Some films you just want to live inside, this is one of those movies.
Wes Anderson's The Grand Budapest Hotel is a delightful and mischievous confection that is a true delight for the senses. It's also wickedly funny thanks in no small part to Ralph Fiennes who, in recent years with appearances in In Bruges and Cemetery Junction has been showing a hitherto hidden flair for comedy, well this performance is undoubtedly his pinnacle with lines like 'She was shaking like a shitting dog' (always one of my favourite similes) delivered with an aplomb that makes the viewer's jaw drop before dissolving into fits of laughter - primarily because, with his dramatic track record, you don't truly expect it from Fiennes. His slippery yet beguiling and utterly charming M. Gustave is a creation of Withnail-like proportions and I love it.
The supporting cast is just as fabulous and Anderson has truly pulled out all the stops here with each character being played by a talented and famous face. Remember those 60s Peter Sellers movies like The Magic Christian or Casino Royale, silly adventures were cameo after cameo impressed? The Grand Budapest Hotel feels a little like those at times. I could mention Jeff Goldblum or Willem Defoe, Harvey Keitel or F Murray Abraham, Tilda Swinton or Saoirse Ronan, Matthieu Amalric or Ed Norton - all fabulous - but really special praise must go to newcomer Tony Revolori for holding his own alongside Fiennes throughout and helping to make their friendship truly convincing and totally touching.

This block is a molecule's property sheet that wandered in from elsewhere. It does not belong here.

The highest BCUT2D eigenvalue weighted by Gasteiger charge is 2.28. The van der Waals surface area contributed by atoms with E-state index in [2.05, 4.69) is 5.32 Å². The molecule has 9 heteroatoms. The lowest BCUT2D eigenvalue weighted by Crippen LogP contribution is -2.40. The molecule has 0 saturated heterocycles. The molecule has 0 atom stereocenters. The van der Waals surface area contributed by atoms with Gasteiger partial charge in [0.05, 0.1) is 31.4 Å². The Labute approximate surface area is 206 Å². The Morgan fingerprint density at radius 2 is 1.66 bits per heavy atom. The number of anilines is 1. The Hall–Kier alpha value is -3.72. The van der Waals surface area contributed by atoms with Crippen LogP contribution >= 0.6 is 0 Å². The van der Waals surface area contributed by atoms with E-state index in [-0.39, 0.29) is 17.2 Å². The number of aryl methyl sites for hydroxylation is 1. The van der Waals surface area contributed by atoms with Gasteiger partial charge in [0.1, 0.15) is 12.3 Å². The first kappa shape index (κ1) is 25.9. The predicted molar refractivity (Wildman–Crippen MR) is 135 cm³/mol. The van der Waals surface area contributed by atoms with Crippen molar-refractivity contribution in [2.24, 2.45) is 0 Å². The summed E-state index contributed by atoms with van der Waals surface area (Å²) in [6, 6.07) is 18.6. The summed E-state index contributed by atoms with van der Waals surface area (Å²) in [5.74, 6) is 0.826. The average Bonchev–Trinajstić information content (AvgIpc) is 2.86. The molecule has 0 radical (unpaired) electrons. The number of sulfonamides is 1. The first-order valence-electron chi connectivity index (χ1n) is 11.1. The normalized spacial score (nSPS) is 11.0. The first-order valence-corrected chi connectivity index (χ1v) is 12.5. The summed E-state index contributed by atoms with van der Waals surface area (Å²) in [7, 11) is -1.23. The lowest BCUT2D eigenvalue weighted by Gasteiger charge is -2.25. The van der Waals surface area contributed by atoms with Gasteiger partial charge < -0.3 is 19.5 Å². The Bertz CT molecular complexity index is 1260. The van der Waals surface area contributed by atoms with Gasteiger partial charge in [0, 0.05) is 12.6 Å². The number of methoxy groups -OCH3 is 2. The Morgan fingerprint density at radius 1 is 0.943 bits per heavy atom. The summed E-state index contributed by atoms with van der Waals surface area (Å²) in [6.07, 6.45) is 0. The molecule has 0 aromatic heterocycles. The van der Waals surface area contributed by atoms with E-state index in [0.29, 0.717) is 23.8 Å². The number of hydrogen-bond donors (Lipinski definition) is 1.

As well as its impeccable cast and its equally impeccable sense of style, there is also the now traditional Anderson trademarks; the use of animation, distinctive imagery and colour schemes. But this isn't just the usual quirky Anderson movie. I'd argue that more than any other offering, The Grand Budapest Hotel needed this approach because it is trying to evoke a particular refined and sophisticated period - a period whose death knell had been sounded. Indeed between the gales of laughter one cannot help but feel a poignancy brought on by the winds of change Anderson is depicting. The emotional maturity that often runs through his films and reached perhaps its deftest approach in The Darjeeling Limited is especially well used, though subtly so here, because it goes hand in hand with the film's historical context and backdrop.
The Europe on the brink of war setting is a genre I am particularly fond of in film and literature and I must confess I am something of a devotee of fiction from the likes of John Buchan (The 39 Steps etc) and specific books like Riddle of The Sands, Fortunes of War, the TV adaptation of Olivia Manning's autobiographical works, films like Hitch's The Lady Vanishes and of course the work of Stefn Zweig, all of which have some echo here. In many ways, the style is the substance within The Grand Budapest Hotel.